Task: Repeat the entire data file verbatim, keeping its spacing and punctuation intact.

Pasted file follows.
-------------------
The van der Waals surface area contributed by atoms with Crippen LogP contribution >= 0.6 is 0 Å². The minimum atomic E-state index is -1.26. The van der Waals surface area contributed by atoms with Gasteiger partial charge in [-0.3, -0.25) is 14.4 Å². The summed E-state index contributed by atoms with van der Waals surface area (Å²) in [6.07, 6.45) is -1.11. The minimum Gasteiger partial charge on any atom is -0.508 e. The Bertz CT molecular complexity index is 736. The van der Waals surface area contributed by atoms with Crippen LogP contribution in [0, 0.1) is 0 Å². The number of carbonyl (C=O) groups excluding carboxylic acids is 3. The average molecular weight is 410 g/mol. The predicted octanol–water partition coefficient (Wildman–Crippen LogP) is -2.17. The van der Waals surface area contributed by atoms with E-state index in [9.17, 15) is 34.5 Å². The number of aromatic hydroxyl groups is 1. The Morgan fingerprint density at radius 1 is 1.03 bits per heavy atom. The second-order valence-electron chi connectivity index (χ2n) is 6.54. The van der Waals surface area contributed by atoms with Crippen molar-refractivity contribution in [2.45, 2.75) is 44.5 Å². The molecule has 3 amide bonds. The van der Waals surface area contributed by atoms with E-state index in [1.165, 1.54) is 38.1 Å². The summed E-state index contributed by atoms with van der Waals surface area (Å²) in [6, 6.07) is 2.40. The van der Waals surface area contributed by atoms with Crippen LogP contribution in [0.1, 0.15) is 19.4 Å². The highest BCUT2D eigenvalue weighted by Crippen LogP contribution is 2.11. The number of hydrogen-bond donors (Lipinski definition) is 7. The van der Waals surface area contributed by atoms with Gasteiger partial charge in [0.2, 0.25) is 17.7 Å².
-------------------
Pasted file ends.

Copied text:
The van der Waals surface area contributed by atoms with Crippen LogP contribution >= 0.6 is 0 Å². The minimum atomic E-state index is -1.26. The van der Waals surface area contributed by atoms with Gasteiger partial charge in [-0.3, -0.25) is 14.4 Å². The summed E-state index contributed by atoms with van der Waals surface area (Å²) in [6.07, 6.45) is -1.11. The minimum Gasteiger partial charge on any atom is -0.508 e. The Bertz CT molecular complexity index is 736. The van der Waals surface area contributed by atoms with Crippen LogP contribution in [0, 0.1) is 0 Å². The number of carbonyl (C=O) groups excluding carboxylic acids is 3. The average molecular weight is 410 g/mol. The predicted octanol–water partition coefficient (Wildman–Crippen LogP) is -2.17. The van der Waals surface area contributed by atoms with E-state index in [9.17, 15) is 34.5 Å². The number of aromatic hydroxyl groups is 1. The Morgan fingerprint density at radius 1 is 1.03 bits per heavy atom. The second-order valence-electron chi connectivity index (χ2n) is 6.54. The van der Waals surface area contributed by atoms with Crippen molar-refractivity contribution in [2.45, 2.75) is 44.5 Å². The molecule has 3 amide bonds. The van der Waals surface area contributed by atoms with E-state index in [1.165, 1.54) is 38.1 Å². The summed E-state index contributed by atoms with van der Waals surface area (Å²) in [6, 6.07) is 2.40. The van der Waals surface area contributed by atoms with Crippen LogP contribution in [0.1, 0.15) is 19.4 Å². The highest BCUT2D eigenvalue weighted by Crippen LogP contribution is 2.11. The number of hydrogen-bond donors (Lipinski definition) is 7. The van der Waals surface area contributed by atoms with Gasteiger partial charge in [0.2, 0.25) is 17.7 Å².